While driving a cab to earn some extra cash, Mtigwaab learns much from one of his passengers, an old woman. She is filled with gratitude for the life she’s led as she calmingly accepts her impending death. In “Bemoozhwed,” Barbara Nolan encourages us to examine the many experiences we’ve enjoyed during our life. As Mtigwaab’s elder passenger suggests to him, perhaps our gratitude for our pleasant experiences can indeed help us to better accept other events in our life which are not so pleasant.
We’re grateful that we’ll be speaking about language revitalization at this year’s
“Our Children, Our Future, Our Way!”
October 26 & 27, 2011
Thunder Bay, Ontario
Why aren’t we creating new speakers of our language?
According to the ‘Indian Act’ definition of what a Native person is, some estimates predict that there will be no more Native people in Canada within the next 50 years. Similarly, many predictions being made by linguists and by language advocates within our own communities indicate that there will be no more speakers of our language within the next 20 years. If these numbers fill you with fear and worry, you should attend our workshop.
While there is still hope for the future of our language and our culture, there is an incredible amount of work to be done; perhaps most important is admitting to ourselves that the language education strategies we’ve been following for the last 50 years have failed us. With the exception of children who have been raised in fluent-speaking households, over the last 50 years, we’ve created nearly zero new speakers of our language. (Please read that last sentence again.)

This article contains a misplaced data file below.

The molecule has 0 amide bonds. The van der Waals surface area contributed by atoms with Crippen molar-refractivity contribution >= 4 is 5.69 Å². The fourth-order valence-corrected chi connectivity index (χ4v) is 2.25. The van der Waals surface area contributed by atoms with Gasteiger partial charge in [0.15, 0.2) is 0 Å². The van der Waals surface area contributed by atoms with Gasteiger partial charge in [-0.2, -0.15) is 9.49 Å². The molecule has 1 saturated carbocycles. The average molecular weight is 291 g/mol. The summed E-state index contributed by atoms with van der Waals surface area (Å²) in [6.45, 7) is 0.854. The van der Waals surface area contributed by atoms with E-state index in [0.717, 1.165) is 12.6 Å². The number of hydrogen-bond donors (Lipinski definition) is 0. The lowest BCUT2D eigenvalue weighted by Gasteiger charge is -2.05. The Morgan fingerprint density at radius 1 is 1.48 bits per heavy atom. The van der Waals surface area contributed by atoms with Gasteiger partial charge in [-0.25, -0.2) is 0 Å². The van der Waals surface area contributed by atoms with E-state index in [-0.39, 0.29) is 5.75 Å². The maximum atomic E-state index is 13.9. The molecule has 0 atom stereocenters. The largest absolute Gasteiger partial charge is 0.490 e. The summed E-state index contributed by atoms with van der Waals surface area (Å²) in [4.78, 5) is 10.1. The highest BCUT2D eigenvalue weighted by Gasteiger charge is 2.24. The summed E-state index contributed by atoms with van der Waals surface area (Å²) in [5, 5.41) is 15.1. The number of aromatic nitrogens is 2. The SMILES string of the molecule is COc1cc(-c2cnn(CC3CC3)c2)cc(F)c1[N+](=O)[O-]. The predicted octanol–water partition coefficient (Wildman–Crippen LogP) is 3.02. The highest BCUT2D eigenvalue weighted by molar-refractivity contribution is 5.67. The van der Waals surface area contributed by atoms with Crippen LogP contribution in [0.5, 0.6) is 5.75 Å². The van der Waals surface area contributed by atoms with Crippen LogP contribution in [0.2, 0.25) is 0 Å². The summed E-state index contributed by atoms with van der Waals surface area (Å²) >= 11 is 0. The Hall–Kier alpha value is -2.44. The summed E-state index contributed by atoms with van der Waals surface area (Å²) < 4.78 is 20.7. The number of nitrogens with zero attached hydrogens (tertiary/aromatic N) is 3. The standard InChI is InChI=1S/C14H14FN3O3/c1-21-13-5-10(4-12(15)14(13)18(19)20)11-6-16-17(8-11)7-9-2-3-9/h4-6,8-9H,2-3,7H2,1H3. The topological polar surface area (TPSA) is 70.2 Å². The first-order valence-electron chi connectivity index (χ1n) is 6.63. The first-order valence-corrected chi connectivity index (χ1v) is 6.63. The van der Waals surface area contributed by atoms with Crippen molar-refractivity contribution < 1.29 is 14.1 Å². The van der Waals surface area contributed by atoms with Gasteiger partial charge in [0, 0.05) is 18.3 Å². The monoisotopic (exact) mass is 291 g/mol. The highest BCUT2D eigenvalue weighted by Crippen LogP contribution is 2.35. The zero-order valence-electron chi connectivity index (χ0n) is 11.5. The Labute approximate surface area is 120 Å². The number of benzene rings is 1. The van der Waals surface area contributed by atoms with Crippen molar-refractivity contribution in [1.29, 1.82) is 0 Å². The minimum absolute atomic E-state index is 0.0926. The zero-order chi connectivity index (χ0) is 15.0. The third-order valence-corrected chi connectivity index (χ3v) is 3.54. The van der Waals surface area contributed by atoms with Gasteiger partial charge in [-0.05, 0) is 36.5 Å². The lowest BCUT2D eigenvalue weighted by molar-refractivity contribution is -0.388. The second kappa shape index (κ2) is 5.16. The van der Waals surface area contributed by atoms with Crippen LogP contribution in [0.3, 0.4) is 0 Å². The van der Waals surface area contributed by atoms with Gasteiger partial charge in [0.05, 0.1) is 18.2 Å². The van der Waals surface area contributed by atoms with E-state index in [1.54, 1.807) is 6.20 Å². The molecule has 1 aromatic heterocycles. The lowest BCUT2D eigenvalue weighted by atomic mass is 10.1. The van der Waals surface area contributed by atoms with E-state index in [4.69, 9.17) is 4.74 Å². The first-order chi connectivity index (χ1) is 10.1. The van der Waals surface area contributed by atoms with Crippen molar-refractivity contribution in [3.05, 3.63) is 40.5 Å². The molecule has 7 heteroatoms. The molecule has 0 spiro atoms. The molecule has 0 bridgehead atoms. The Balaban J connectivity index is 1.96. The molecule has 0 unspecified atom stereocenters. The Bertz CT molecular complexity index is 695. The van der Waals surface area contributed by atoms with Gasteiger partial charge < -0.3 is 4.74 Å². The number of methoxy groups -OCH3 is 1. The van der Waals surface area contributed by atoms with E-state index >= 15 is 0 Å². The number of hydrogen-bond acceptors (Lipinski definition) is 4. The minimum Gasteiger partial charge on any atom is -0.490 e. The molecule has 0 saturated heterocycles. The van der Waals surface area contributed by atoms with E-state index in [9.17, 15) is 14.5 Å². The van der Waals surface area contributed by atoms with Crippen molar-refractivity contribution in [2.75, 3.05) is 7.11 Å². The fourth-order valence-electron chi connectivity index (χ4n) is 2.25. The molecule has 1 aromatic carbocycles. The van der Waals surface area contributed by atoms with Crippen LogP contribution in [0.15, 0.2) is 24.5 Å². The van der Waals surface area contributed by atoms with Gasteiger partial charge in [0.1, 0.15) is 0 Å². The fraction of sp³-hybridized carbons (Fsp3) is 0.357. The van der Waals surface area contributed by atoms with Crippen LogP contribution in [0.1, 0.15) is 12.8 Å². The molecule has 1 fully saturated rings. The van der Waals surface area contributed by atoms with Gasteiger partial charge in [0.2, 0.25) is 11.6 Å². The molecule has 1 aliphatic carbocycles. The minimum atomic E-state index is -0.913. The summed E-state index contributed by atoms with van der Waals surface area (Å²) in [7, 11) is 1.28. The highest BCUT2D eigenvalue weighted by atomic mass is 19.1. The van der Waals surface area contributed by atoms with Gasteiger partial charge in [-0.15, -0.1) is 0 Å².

If you’d like to learn about alternative language education strategies that will successfully create new speakers of our language, we invite you to attend this inspiring workshop. Training the first-speakers of our language in the art and science of immersion instruction will be the primary topic of discussion in this workshop. When our first-speakers know how to pass their language on to others, our future is filled with hope. But, it is up to us to ensure that our first-speakers are provided with the knowledge and the skills with which to effectively deliver immersion instruction.
Please join us as we journey to discover successful strategies to revitalize our language, our culture, and ourselves. Miigwech.